Surely you have heard the statement “the priority of the urgent”. It means that we run from thing to thing in our life dealing with the things that scream the loudest. We are constantly “putting out fires”. The problem with this kind of living is that the priority of the urgent is not the same thing as living by the priority of the important.

All our lives there will be urgent voices. There will be assignments to do, sales to make, things to save for, trips to take, people to see, work that needs to get done. It’s a never ending treadmill. The problem is that what gets lost in this pressure filled existence is time to enjoy the things that are important: family, quiet time with the Lord, living faithfully in this world in preparation for the next, caring for and learning from each other. What happens when we live by the priority of the urgent is that some day we look back on a list of things we have checked off our To-Do list, but we realize that we have never really lived. Life is empty.

Lot looked for excitement and profit. He asked “what would be the most exciting?” He wondered, “What would provide the greatest opportunity to advance?” But what he should have been asking is, “Where can I serve God the best?” or “What is the best place to raise my family?”

James Boice says it well,

You may think that you are different from Lot. But if you have put your job ahead of your family’s spiritual life, if you have put your social advancement ahead of a proper association with God’s people, if you have let your choice of a home keep you from a church in which you can grow in faith and worship– you have moved from the highlands to the plain of the Jordan.

We could add other indicators to this list,

  • if you are focusing your life on externals and not on your spiritual life . . . you are focusing on the wrong issues.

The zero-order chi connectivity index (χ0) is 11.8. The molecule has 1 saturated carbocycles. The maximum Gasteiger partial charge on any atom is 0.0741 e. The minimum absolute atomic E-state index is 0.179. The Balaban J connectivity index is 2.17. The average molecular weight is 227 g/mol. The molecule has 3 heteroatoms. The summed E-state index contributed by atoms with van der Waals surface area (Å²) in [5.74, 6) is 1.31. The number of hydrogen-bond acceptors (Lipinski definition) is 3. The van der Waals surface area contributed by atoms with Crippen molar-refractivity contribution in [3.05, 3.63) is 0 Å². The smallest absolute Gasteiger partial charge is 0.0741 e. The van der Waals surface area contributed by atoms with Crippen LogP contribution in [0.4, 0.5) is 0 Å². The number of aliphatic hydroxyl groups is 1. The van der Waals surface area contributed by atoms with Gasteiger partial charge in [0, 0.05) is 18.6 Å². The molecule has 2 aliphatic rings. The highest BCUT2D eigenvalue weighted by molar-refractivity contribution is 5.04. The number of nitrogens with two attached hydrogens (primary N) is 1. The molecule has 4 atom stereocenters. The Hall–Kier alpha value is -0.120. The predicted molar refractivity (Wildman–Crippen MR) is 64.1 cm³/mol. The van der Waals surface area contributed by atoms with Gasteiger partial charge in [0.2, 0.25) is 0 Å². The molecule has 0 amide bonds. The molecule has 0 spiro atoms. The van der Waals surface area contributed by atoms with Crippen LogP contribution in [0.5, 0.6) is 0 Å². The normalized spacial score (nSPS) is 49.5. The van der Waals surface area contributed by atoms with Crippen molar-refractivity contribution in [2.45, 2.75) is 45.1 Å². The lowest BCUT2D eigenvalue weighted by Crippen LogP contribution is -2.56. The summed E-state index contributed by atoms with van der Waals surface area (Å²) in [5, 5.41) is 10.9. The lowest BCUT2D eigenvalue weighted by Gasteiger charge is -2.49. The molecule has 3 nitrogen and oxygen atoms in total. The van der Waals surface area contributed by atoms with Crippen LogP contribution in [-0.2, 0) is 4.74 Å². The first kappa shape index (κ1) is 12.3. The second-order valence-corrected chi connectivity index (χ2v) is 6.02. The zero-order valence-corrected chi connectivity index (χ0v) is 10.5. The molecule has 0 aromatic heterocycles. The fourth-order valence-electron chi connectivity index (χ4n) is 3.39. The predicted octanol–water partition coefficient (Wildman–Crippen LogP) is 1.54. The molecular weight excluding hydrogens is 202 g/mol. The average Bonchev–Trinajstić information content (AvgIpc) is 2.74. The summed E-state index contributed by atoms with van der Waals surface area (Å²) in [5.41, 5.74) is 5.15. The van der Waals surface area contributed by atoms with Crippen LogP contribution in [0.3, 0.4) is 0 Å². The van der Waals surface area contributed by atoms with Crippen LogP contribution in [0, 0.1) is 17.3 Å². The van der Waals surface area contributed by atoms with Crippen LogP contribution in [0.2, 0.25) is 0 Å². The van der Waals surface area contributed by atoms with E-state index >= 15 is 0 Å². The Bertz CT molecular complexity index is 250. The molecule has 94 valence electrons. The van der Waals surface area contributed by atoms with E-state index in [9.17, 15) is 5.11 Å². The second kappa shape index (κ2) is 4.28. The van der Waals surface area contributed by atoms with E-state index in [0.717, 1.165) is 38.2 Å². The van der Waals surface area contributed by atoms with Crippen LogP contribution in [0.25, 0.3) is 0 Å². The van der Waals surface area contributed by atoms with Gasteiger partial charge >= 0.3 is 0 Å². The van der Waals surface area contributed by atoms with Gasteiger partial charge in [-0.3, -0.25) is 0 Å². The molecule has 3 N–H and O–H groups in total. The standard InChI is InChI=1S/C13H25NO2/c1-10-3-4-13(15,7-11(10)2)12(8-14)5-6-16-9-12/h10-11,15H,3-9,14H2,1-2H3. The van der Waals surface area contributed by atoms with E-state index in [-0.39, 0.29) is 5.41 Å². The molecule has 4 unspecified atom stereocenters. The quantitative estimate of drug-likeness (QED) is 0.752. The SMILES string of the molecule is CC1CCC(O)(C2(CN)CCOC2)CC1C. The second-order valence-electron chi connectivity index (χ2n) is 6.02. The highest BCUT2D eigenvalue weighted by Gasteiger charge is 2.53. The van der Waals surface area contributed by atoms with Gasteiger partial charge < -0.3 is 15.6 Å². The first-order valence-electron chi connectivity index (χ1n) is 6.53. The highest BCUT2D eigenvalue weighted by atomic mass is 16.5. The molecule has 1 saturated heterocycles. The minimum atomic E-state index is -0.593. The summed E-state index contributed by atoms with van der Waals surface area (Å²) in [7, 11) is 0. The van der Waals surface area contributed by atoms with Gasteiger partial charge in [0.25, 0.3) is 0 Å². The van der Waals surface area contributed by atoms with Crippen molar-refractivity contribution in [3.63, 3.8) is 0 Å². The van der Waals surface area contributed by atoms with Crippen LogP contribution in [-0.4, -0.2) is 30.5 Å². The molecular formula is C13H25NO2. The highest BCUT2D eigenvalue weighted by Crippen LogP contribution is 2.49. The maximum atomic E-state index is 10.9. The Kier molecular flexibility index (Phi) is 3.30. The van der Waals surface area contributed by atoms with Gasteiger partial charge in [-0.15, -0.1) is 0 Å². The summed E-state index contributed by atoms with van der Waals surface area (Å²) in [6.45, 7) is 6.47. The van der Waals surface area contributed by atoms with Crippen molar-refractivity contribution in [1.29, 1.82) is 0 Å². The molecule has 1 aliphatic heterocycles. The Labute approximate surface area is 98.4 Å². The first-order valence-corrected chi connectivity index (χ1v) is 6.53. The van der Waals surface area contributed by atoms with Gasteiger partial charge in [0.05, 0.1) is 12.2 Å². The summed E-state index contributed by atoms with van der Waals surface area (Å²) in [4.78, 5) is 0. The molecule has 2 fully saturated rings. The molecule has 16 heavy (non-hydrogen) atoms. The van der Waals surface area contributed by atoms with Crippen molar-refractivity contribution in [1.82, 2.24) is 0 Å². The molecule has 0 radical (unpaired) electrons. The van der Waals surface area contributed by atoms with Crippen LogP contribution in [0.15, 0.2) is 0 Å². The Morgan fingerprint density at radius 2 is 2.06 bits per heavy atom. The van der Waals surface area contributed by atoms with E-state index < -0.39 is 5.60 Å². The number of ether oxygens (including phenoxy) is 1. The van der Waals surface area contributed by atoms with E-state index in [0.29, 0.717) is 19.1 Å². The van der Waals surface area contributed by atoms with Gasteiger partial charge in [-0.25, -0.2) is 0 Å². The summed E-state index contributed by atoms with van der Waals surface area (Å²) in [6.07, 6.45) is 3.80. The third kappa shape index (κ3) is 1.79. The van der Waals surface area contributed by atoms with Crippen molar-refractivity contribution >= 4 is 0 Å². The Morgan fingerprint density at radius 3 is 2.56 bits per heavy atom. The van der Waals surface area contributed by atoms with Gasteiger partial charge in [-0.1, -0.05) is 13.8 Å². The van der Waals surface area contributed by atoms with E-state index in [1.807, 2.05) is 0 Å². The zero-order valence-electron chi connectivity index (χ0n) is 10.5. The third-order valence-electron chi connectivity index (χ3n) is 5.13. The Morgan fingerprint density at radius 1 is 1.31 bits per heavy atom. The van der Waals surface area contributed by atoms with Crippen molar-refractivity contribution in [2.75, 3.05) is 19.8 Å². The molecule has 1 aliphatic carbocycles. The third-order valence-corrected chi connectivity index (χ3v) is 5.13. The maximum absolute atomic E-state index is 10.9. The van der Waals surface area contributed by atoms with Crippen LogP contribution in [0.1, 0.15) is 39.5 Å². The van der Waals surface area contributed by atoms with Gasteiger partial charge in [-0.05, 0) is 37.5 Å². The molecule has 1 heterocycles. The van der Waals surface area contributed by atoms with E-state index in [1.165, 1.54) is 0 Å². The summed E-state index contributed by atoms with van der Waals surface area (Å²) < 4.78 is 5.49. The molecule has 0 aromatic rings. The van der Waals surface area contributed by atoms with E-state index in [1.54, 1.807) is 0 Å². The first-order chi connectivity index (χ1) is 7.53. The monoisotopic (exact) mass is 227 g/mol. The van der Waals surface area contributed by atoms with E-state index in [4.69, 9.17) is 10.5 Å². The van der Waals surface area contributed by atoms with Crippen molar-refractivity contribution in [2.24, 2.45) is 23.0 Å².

• if your focus is on attaining status rather than on cultivating character . . . you are focusing on the wrong issues.
  • if you are more concerned with what something costs monetarily instead of what it costs spiritually….you are focusing on the wrong issues.
  • if you are focusing on what will be the most enjoyable instead of what is the most beneficial . . . you are focusing on the wrong issues.

As followers of Jesus Christ, our values are to be different from the r rest of the world. Our primary concern is not profit or the amassing of things . . . our purpose should be to glorify God and to enjoy Him forever. If you want to make good decisions, ask the right questions.


Do you know what the best part of this passage is? It’s that we see a change in Abraham. In the last chapter we saw Abraham taking matters into his own hands. He ran to Egypt and resorted to lies and distortions to protect himself. In this chapter he has a different attitude. It’s interesting that Abraham’s attitude changes after he has had the opportunity to worship once again at Bethel.

If you remember, we suggested that Abraham hadn’t worshipped and fellowshiped with God since the last time he was in Bethel. This absence from worship with God clouded Abraham’s judgment. Now, having spent time with the Lord, he was seeing clearly again. Now he remembered that he was in the Father’s hands. He remembered that his future was not something that was uncertain. God was leading the way. Abraham was able to let Lot choose because he trusted God’s providence.

This is so important. You see, sometimes the issue is not clear. We seek to unclutter our hearts and minds. We try to ask the right questions . . . but we still don’t know what to do. That’s when we must remember that God is leading the way.

You know the simple creed I try to live by:

  • God is in Control
  • God loves me
  • God never makes a mistake

You see if we believe that . . . if we trust God’s promises we will make the best decisions we can, and then trust God. We will believe that even if we make a foolish choice, God will bring us back to the right road. His hand is on our life and He will not let us stray too far.

Chuck Swindoll writes,